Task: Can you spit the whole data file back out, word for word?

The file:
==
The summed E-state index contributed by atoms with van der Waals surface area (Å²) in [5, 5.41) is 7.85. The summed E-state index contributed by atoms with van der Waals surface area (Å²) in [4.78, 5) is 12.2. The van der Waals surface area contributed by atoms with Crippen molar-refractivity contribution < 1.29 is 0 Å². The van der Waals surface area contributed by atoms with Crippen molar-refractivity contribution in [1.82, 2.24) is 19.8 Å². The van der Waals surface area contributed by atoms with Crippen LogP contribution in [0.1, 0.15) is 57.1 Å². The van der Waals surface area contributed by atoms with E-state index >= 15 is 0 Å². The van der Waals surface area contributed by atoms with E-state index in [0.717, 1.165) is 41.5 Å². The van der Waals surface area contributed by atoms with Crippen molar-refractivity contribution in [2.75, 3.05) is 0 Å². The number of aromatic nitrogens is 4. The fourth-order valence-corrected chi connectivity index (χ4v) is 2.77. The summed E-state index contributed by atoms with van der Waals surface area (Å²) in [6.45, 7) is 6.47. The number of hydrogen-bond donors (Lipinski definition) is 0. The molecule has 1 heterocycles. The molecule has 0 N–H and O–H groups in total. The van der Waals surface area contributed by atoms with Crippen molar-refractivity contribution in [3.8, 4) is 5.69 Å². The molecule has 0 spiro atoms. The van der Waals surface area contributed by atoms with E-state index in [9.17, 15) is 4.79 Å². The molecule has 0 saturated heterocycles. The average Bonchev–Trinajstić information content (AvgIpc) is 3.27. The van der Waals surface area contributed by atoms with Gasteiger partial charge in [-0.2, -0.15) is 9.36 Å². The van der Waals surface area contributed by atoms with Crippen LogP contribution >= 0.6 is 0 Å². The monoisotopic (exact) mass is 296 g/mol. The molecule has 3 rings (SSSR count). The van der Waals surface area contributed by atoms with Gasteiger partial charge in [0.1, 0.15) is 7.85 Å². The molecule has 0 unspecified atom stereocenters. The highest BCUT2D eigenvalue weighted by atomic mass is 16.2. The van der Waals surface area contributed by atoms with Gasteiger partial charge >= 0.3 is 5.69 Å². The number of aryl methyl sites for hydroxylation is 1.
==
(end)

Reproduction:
The summed E-state index contributed by atoms with van der Waals surface area (Å²) in [5, 5.41) is 7.85. The summed E-state index contributed by atoms with van der Waals surface area (Å²) in [4.78, 5) is 12.2. The van der Waals surface area contributed by atoms with Crippen molar-refractivity contribution < 1.29 is 0 Å². The van der Waals surface area contributed by atoms with Crippen molar-refractivity contribution in [1.82, 2.24) is 19.8 Å². The van der Waals surface area contributed by atoms with Crippen LogP contribution in [0.1, 0.15) is 57.1 Å². The van der Waals surface area contributed by atoms with E-state index >= 15 is 0 Å². The van der Waals surface area contributed by atoms with E-state index in [0.717, 1.165) is 41.5 Å². The van der Waals surface area contributed by atoms with Crippen molar-refractivity contribution in [2.75, 3.05) is 0 Å². The number of aromatic nitrogens is 4. The fourth-order valence-corrected chi connectivity index (χ4v) is 2.77. The summed E-state index contributed by atoms with van der Waals surface area (Å²) in [6.45, 7) is 6.47. The number of hydrogen-bond donors (Lipinski definition) is 0. The molecule has 1 heterocycles. The molecule has 0 N–H and O–H groups in total. The van der Waals surface area contributed by atoms with Crippen molar-refractivity contribution in [3.8, 4) is 5.69 Å². The molecule has 0 spiro atoms. The van der Waals surface area contributed by atoms with E-state index in [9.17, 15) is 4.79 Å². The molecule has 0 saturated heterocycles. The average Bonchev–Trinajstić information content (AvgIpc) is 3.27. The van der Waals surface area contributed by atoms with Gasteiger partial charge in [-0.2, -0.15) is 9.36 Å². The van der Waals surface area contributed by atoms with Crippen LogP contribution >= 0.6 is 0 Å². The monoisotopic (exact) mass is 296 g/mol. The molecule has 3 rings (SSSR count). The van der Waals surface area contributed by atoms with Gasteiger partial charge in [0.1, 0.15) is 7.85 Å². The molecule has 0 unspecified atom stereocenters. The highest BCUT2D eigenvalue weighted by atomic mass is 16.2. The van der Waals surface area contributed by atoms with Gasteiger partial charge >= 0.3 is 5.69 Å². The number of aryl methyl sites for hydroxylation is 1.